Fuji Xerox to ramp up ‘green’ services in bid to help Hong Kong offices reduce carbon footprint
Fuji Xerox, one of the world’s largest suppliers of office copiers and printers, plans to ratchet up its information technology services business in Hong Kong as more companies eye increased efficiency with new “green” office processes.
“We expect the ratio of our services business to total revenue in the city to reach 50 per cent this year, and further grow next year,” Fuji Xerox (Hong Kong) managing director Herbert Hui said.
Hui said the company was focused on enabling more companies in the city to help reduce their carbon footprint through initiatives like managed printing services, energy tracking systems and recycling of office printers.
Since 2013, some of the big guns of the office automation industry have targeted Hong Kong’s 300,000 small and medium-sized enterprises, which make up about 98 per cent of business establishments in the city, with packaged hardware, software and services.
According to the Hong Kong General Chamber of Small and Medium Business, the availability of various offerings from the big office-automation brands was helpful for SMEs to make comparisons of relevant solutions they would not otherwise know about.
Fuji Xerox, a joint venture that is 75 per cent-owned by Japan’s Fujifilm Holdings and 25 per cent by United States-based Xerox, launched this week its sustainability management service, which provides a customised online “dashboard’ for companies to measure and analyse their consumption of energy and paper.
Another offering, called managed account payable services, delivers a process for companies to streamline their invoice processing.
Fuji Xerox customers in Hong Kong now also have a more efficient channel to recycle their printers via the company’s drop-in service and recycling centre in Tsuen Wan.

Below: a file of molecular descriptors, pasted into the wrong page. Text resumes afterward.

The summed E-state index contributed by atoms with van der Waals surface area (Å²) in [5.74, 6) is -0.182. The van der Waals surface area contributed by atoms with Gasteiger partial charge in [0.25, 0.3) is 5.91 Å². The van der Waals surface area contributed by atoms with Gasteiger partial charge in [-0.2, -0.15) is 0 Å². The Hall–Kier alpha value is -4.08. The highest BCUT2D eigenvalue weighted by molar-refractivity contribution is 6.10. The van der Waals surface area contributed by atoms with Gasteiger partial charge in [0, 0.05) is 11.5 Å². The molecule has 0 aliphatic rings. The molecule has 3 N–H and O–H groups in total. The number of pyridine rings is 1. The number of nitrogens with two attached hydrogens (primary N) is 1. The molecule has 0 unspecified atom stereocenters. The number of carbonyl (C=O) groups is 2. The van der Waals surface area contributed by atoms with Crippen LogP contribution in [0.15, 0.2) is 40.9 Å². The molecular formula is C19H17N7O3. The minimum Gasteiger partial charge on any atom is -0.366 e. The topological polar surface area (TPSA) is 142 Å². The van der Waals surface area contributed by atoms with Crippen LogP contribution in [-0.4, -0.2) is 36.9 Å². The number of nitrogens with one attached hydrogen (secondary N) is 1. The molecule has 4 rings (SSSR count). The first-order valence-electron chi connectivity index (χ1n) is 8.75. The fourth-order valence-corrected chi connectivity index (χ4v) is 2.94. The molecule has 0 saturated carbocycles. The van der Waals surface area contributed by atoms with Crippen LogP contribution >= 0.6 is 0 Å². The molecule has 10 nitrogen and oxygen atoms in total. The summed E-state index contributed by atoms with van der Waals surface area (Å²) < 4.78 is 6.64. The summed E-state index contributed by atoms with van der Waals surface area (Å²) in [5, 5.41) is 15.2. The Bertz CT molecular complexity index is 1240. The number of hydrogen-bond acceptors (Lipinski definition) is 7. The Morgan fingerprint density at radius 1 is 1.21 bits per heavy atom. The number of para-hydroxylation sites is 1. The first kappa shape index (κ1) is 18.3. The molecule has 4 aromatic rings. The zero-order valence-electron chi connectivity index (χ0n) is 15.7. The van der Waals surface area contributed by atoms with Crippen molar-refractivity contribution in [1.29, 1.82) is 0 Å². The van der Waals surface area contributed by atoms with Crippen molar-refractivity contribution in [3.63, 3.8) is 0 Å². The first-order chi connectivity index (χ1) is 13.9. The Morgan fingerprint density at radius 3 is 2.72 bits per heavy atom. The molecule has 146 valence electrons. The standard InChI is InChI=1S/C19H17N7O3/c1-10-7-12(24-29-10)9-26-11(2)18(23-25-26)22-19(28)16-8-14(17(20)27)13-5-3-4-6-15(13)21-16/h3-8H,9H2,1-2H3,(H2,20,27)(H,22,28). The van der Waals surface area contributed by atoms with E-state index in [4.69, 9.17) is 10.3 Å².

Since 2004, the company has implemented its own zero-landfill programme. It collects used consumable items from markets in Asia which are then broken down into 88 different categories, including iron, copper, plastic and glass, at its recycling facility in Thailand.
Hui said Hong Kong is gradually moving towards becoming a low-carbon city, based on recent public initiatives like the establishment of an electrical waste, electronic equipment treatment and recycling facility at the EcoPark in Tuen Mun.
The city’s Environment Bureau last year released a report that summarised measures undertaken by the government and the private sector to mitigate against climate change.
An amendment made last December in the Environmental, Social and Governance disclosure requirements by the Hong Kong Exchanges & Clearing, which runs the city’s stock market, has prompted more companies to invest in sustainability initiatives at their offices.
Research firm Gartner estimated that overall spending on information technology services in Hong Kong reached HK$28.83 billion last year, up from HK$27.54 billion in 2014.